“We're also saying to women to come on down to the Bondurant school yourself, even if you're not interested in driving any faster than you do already. Bondurant has always been about driving safely, whether you're doing it at 200 miles per hour or 20, taking the children to the soccer field or ballet classes.”
After marrying Bob in 2010 (LEFT, photo by John Prumatico), she took off her designer heels and slid on pedal-to-the-metal flats. “I was running my television station in Sedona, but Bob insisted that if I wanted to really understand him, then I had to experience why cars and driving are so much a part of his life and the lives of his mostly male students,” she recalls.
Enrolling in a four-day class at the school – it took her six months to finally nerve up to sign up – she was prepared with apologetic lines about not being as good as the male students and expressing a lack of confidence to listen to the instructor about car control.
“It's beyond putting gas in and getting new tires – what women have only needed to know until now,” she notes. “What I learned most was new self-assurance behind the wheel that just spanked the fear right now out of my brain. I have not been the same since.”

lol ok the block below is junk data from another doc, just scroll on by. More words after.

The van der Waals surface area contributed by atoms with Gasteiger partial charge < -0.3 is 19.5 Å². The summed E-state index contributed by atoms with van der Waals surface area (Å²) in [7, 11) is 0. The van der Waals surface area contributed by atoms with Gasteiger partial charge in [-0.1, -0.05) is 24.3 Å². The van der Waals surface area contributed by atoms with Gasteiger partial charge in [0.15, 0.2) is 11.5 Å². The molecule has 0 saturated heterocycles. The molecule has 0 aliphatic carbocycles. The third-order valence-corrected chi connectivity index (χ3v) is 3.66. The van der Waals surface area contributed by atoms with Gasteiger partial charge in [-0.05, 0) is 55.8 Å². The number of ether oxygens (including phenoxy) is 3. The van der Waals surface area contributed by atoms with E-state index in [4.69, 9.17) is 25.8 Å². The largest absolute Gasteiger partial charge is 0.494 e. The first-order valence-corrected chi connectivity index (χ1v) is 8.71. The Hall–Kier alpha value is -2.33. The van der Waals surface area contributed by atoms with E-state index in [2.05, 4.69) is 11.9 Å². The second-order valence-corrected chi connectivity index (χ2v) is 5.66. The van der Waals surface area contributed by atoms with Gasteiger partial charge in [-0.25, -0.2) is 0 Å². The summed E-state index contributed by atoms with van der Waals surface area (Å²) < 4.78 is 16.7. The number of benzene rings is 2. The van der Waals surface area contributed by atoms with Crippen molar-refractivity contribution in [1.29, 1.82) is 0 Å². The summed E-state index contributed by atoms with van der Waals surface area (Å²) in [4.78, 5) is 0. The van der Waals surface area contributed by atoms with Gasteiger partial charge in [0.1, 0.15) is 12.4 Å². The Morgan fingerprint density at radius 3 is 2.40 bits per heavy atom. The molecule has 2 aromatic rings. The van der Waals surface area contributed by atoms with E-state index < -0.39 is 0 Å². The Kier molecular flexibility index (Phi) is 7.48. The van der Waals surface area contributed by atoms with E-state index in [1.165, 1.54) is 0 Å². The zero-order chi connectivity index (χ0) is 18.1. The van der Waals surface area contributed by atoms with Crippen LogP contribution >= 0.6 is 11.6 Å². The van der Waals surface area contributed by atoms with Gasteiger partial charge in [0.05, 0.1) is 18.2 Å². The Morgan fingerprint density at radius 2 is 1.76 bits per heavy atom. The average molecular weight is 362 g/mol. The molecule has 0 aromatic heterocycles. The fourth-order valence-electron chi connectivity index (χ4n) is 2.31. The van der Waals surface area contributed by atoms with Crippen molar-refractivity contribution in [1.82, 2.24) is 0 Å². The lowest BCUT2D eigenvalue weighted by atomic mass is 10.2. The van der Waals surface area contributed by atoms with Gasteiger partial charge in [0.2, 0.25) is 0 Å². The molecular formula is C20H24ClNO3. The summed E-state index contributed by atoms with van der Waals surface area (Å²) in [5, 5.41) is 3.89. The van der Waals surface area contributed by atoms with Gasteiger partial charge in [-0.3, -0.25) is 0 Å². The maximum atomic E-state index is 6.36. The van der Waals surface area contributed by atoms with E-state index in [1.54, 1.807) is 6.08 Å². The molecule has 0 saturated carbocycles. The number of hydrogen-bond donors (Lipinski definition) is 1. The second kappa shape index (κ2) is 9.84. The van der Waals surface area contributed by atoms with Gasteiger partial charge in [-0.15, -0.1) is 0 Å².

She adds: “There is no male taboo on women driving cars or going to a high-performance driving school. We women created it from fear, believing we are not worthy or good enough to drive cars: They're just, after all, for men.”
She's watched a lot of men go through the school and ask them about this taboo, and most laugh and tell her, “‘If my wife or my girlfriend would do this class with me, I would be in love with her forever.'
“This is the aphrodisiac we need in our lives,” she says. “Our men are saying: ‘I want to share my car with her and to watch her drive with confidence.'”
The result is happiness, on and off road: “Bob has a new woman on his hands — now that I can talk the talk with him. He absolutely loves it. He calls me his ‘new Ferrari.'”
But, “He still has to go to the mall with me and hold my purse while I shop. The balance is there, ladies. The balance is there.”